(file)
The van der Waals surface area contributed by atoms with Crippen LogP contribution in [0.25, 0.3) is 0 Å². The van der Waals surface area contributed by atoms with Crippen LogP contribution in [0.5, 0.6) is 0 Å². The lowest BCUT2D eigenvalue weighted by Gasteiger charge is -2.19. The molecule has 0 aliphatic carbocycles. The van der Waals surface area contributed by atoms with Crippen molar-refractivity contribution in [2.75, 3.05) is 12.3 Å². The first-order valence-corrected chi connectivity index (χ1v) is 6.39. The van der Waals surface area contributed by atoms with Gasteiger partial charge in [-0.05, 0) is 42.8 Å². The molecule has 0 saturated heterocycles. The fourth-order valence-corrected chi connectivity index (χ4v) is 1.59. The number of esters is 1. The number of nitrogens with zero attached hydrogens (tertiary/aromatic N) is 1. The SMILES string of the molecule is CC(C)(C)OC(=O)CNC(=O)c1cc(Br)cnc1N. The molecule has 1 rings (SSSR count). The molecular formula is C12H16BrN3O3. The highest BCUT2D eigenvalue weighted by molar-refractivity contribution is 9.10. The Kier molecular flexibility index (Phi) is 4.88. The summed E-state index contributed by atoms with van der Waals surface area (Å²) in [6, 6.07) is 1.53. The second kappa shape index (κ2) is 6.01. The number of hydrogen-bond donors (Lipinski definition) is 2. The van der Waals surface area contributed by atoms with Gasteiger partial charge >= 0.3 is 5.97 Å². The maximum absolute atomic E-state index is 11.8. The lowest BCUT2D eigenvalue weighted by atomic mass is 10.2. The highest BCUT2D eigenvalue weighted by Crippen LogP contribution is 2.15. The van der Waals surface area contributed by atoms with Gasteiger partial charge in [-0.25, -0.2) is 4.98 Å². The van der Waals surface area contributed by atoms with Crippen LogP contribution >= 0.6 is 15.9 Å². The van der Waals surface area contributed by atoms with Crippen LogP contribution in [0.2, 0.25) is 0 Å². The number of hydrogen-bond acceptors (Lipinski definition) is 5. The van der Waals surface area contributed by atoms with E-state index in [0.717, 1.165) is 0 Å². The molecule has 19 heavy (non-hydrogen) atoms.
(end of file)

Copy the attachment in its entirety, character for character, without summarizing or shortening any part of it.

The van der Waals surface area contributed by atoms with Crippen LogP contribution in [0.25, 0.3) is 0 Å². The van der Waals surface area contributed by atoms with Crippen LogP contribution in [0.5, 0.6) is 0 Å². The lowest BCUT2D eigenvalue weighted by Gasteiger charge is -2.19. The molecule has 0 aliphatic carbocycles. The van der Waals surface area contributed by atoms with Crippen molar-refractivity contribution in [2.75, 3.05) is 12.3 Å². The first-order valence-corrected chi connectivity index (χ1v) is 6.39. The van der Waals surface area contributed by atoms with Gasteiger partial charge in [-0.05, 0) is 42.8 Å². The molecule has 0 saturated heterocycles. The fourth-order valence-corrected chi connectivity index (χ4v) is 1.59. The number of esters is 1. The number of nitrogens with zero attached hydrogens (tertiary/aromatic N) is 1. The SMILES string of the molecule is CC(C)(C)OC(=O)CNC(=O)c1cc(Br)cnc1N. The molecule has 1 rings (SSSR count). The molecular formula is C12H16BrN3O3. The highest BCUT2D eigenvalue weighted by molar-refractivity contribution is 9.10. The Kier molecular flexibility index (Phi) is 4.88. The summed E-state index contributed by atoms with van der Waals surface area (Å²) in [6, 6.07) is 1.53. The second kappa shape index (κ2) is 6.01. The number of hydrogen-bond donors (Lipinski definition) is 2. The van der Waals surface area contributed by atoms with Gasteiger partial charge >= 0.3 is 5.97 Å². The maximum absolute atomic E-state index is 11.8. The lowest BCUT2D eigenvalue weighted by atomic mass is 10.2. The highest BCUT2D eigenvalue weighted by Crippen LogP contribution is 2.15. The van der Waals surface area contributed by atoms with Gasteiger partial charge in [-0.25, -0.2) is 4.98 Å². The van der Waals surface area contributed by atoms with Crippen LogP contribution >= 0.6 is 15.9 Å². The van der Waals surface area contributed by atoms with Crippen LogP contribution in [0.2, 0.25) is 0 Å². The number of hydrogen-bond acceptors (Lipinski definition) is 5. The van der Waals surface area contributed by atoms with E-state index in [0.717, 1.165) is 0 Å². The molecule has 19 heavy (non-hydrogen) atoms.